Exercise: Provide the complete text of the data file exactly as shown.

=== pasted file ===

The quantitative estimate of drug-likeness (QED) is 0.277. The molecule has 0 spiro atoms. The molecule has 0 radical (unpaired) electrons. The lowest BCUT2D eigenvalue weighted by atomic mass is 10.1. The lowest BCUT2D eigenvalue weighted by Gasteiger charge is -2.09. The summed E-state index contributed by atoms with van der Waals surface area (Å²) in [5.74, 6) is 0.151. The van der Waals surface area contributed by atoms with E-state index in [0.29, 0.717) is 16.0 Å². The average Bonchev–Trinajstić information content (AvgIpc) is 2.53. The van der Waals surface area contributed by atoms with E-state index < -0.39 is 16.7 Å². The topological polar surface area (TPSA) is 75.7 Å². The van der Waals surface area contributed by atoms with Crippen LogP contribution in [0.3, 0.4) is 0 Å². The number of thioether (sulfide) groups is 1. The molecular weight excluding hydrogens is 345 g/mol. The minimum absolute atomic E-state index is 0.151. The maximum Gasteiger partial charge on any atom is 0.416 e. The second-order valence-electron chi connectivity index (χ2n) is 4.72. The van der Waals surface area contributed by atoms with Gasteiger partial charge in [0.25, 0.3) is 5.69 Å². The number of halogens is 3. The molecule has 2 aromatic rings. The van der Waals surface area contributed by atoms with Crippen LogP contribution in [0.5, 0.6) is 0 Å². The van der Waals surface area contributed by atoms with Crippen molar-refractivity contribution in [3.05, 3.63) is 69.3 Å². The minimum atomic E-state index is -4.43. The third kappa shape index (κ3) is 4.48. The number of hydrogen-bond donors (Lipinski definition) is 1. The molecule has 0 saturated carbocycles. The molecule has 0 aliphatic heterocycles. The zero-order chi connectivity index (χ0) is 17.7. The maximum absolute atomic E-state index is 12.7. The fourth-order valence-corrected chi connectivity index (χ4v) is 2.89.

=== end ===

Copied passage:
The quantitative estimate of drug-likeness (QED) is 0.277. The molecule has 0 spiro atoms. The molecule has 0 radical (unpaired) electrons. The lowest BCUT2D eigenvalue weighted by atomic mass is 10.1. The lowest BCUT2D eigenvalue weighted by Gasteiger charge is -2.09. The summed E-state index contributed by atoms with van der Waals surface area (Å²) in [5.74, 6) is 0.151. The van der Waals surface area contributed by atoms with E-state index in [0.29, 0.717) is 16.0 Å². The average Bonchev–Trinajstić information content (AvgIpc) is 2.53. The van der Waals surface area contributed by atoms with E-state index < -0.39 is 16.7 Å². The topological polar surface area (TPSA) is 75.7 Å². The van der Waals surface area contributed by atoms with Crippen LogP contribution in [0.3, 0.4) is 0 Å². The number of thioether (sulfide) groups is 1. The molecular weight excluding hydrogens is 345 g/mol. The minimum absolute atomic E-state index is 0.151. The maximum Gasteiger partial charge on any atom is 0.416 e. The second-order valence-electron chi connectivity index (χ2n) is 4.72. The van der Waals surface area contributed by atoms with Gasteiger partial charge in [0.25, 0.3) is 5.69 Å². The number of halogens is 3. The molecule has 2 aromatic rings. The van der Waals surface area contributed by atoms with Crippen LogP contribution in [0.5, 0.6) is 0 Å². The van der Waals surface area contributed by atoms with Crippen molar-refractivity contribution in [3.05, 3.63) is 69.3 Å². The minimum atomic E-state index is -4.43. The third kappa shape index (κ3) is 4.48. The number of hydrogen-bond donors (Lipinski definition) is 1. The molecule has 0 saturated carbocycles. The molecule has 0 aliphatic heterocycles. The zero-order chi connectivity index (χ0) is 17.7. The maximum absolute atomic E-state index is 12.7. The fourth-order valence-corrected chi connectivity index (χ4v) is 2.89.